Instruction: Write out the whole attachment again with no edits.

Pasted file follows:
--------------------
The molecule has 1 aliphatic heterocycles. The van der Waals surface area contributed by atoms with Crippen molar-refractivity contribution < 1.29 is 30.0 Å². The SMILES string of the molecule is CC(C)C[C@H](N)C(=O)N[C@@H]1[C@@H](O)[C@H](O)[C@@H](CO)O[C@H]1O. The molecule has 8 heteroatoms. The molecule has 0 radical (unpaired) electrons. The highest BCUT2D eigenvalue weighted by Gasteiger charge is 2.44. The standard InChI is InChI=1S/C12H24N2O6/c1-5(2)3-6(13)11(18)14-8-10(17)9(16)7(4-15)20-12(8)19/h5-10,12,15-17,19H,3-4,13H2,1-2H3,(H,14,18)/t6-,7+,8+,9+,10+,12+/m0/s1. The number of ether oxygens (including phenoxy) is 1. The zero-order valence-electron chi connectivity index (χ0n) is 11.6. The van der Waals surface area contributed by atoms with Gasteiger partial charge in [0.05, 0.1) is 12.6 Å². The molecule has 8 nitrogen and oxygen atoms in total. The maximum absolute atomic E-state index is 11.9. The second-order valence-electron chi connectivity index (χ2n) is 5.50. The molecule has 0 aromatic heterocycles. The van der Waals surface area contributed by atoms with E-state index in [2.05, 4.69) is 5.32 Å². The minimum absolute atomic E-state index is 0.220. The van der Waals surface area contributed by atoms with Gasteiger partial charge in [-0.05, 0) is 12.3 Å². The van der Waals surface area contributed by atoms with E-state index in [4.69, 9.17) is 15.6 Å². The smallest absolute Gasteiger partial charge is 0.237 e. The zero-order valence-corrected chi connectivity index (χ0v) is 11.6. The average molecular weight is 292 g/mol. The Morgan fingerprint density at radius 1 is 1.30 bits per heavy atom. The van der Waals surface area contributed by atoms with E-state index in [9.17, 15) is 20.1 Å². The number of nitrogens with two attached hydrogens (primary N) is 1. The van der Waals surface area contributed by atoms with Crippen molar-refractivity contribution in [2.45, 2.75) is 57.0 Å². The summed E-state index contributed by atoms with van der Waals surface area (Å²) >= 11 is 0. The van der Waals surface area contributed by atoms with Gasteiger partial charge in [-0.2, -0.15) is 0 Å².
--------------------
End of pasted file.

The molecule has 1 aliphatic heterocycles. The van der Waals surface area contributed by atoms with Crippen molar-refractivity contribution < 1.29 is 30.0 Å². The SMILES string of the molecule is CC(C)C[C@H](N)C(=O)N[C@@H]1[C@@H](O)[C@H](O)[C@@H](CO)O[C@H]1O. The molecule has 8 heteroatoms. The molecule has 0 radical (unpaired) electrons. The highest BCUT2D eigenvalue weighted by Gasteiger charge is 2.44. The standard InChI is InChI=1S/C12H24N2O6/c1-5(2)3-6(13)11(18)14-8-10(17)9(16)7(4-15)20-12(8)19/h5-10,12,15-17,19H,3-4,13H2,1-2H3,(H,14,18)/t6-,7+,8+,9+,10+,12+/m0/s1. The number of ether oxygens (including phenoxy) is 1. The zero-order valence-electron chi connectivity index (χ0n) is 11.6. The van der Waals surface area contributed by atoms with Gasteiger partial charge in [0.05, 0.1) is 12.6 Å². The molecule has 8 nitrogen and oxygen atoms in total. The maximum absolute atomic E-state index is 11.9. The second-order valence-electron chi connectivity index (χ2n) is 5.50. The molecule has 0 aromatic heterocycles. The van der Waals surface area contributed by atoms with E-state index in [2.05, 4.69) is 5.32 Å². The minimum absolute atomic E-state index is 0.220. The van der Waals surface area contributed by atoms with Gasteiger partial charge in [-0.05, 0) is 12.3 Å². The van der Waals surface area contributed by atoms with E-state index in [4.69, 9.17) is 15.6 Å². The smallest absolute Gasteiger partial charge is 0.237 e. The zero-order valence-corrected chi connectivity index (χ0v) is 11.6. The average molecular weight is 292 g/mol. The Morgan fingerprint density at radius 1 is 1.30 bits per heavy atom. The van der Waals surface area contributed by atoms with E-state index in [9.17, 15) is 20.1 Å². The number of nitrogens with two attached hydrogens (primary N) is 1. The van der Waals surface area contributed by atoms with Crippen molar-refractivity contribution in [2.45, 2.75) is 57.0 Å². The summed E-state index contributed by atoms with van der Waals surface area (Å²) >= 11 is 0. The van der Waals surface area contributed by atoms with Gasteiger partial charge in [-0.2, -0.15) is 0 Å².